In a never ending pursuit of the bad actors, the SEC reported that in 2020, it shelled out $175 million to whistleblowers in 39 individual awards; more than in any prior fiscal year.

In September alone, the SEC paid almost $5 million to four individuals, who “provided critical information that alerted the Commission of the alleged wrongdoing and resulted in successful enforcement action,” according to the SEC’s September 30th statement.

Overall, the SEC reports that it has awarded almost $562 million to 106 individuals since issuing its first award in 2012. All payments are made out of an investor protection fund established by Congress that is financed entirely through monetary sanctions paid to the SEC by securities law violators.

Whistleblowers may be eligible for an award when they voluntarily provide the SEC with original, timely, and credible information that leads to a successful enforcement action.

Awards can range from 10-30% of the money collected when the monetary sanctions exceed $1 million.


Election year politics

“Those that travel the high road of humility in Washington D.C. are not bothered by heavy traffic.”

Former U.S. Senator – Alan Simpson

“Politics is the art of looking for trouble, finding it everywhere, diagnosing it incorrectly and applying the wrong remedies.”

Comedian – Groucho Marx

“It’s not the people who vote that counts, it’s the people who count the votes.”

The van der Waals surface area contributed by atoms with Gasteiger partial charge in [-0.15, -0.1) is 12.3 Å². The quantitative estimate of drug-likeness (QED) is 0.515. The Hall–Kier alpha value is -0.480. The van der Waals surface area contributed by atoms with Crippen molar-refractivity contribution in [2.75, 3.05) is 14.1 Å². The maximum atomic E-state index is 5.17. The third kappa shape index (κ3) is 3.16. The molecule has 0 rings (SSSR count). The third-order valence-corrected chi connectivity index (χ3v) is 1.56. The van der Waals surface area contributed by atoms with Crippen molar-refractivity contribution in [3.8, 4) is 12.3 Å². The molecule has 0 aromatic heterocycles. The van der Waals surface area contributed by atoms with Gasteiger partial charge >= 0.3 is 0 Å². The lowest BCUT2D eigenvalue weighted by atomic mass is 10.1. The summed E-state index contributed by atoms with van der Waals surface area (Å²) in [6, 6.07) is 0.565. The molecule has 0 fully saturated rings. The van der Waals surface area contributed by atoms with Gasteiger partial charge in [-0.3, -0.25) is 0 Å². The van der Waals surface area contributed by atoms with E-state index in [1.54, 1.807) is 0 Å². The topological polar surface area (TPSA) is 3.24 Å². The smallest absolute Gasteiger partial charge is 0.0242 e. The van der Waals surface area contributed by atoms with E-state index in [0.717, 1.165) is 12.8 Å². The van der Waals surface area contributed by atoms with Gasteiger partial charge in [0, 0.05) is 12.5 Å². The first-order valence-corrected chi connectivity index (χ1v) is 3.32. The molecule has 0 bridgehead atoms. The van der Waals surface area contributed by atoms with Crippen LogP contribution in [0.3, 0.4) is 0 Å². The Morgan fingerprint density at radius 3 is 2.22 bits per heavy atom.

Former Premier of the Soviet Union – Joseph Stalin


An Audited Legacy of Quality

Weinberg & Company is consistently at the very top when it comes to the quality of our work– just check our legacy of stellar PCAOB inspection reports.

 We thought we were building a leading, international accounting firm by providing Big 4 expertise with personal service at reasonable fees.

Turns out we were also building “An Audited Legacy of Quality.”

“We believe your capital is best deployed for your company’s growth, not for runaway accounting fees.”

Our firm provides the information in this e-newsletter for general guidance only, and does not constitute the provision of legal advice, tax advice, accounting services, investment advice, or professional consulting of any kind. The information provided herein should not be used as a substitute for consultation with professional tax, accounting, legal, or other competent advisers. Before making any decision or taking any action, you should consult a professional adviser who has been provided with all pertinent facts relevant to your particular situation. Tax articles in this e-newsletter are not intended to be used, and cannot be used by any taxpayer, for the purpose of avoiding accuracy-related penalties that may be imposed on the taxpayer. The information is provided “as is,” with no assurance or guarantee of completeness, accuracy, or timeliness of the information, and without warranty of any kind, express or implied, including but not limited to warranties of performance, merchantability, and fitness for a particular purpose.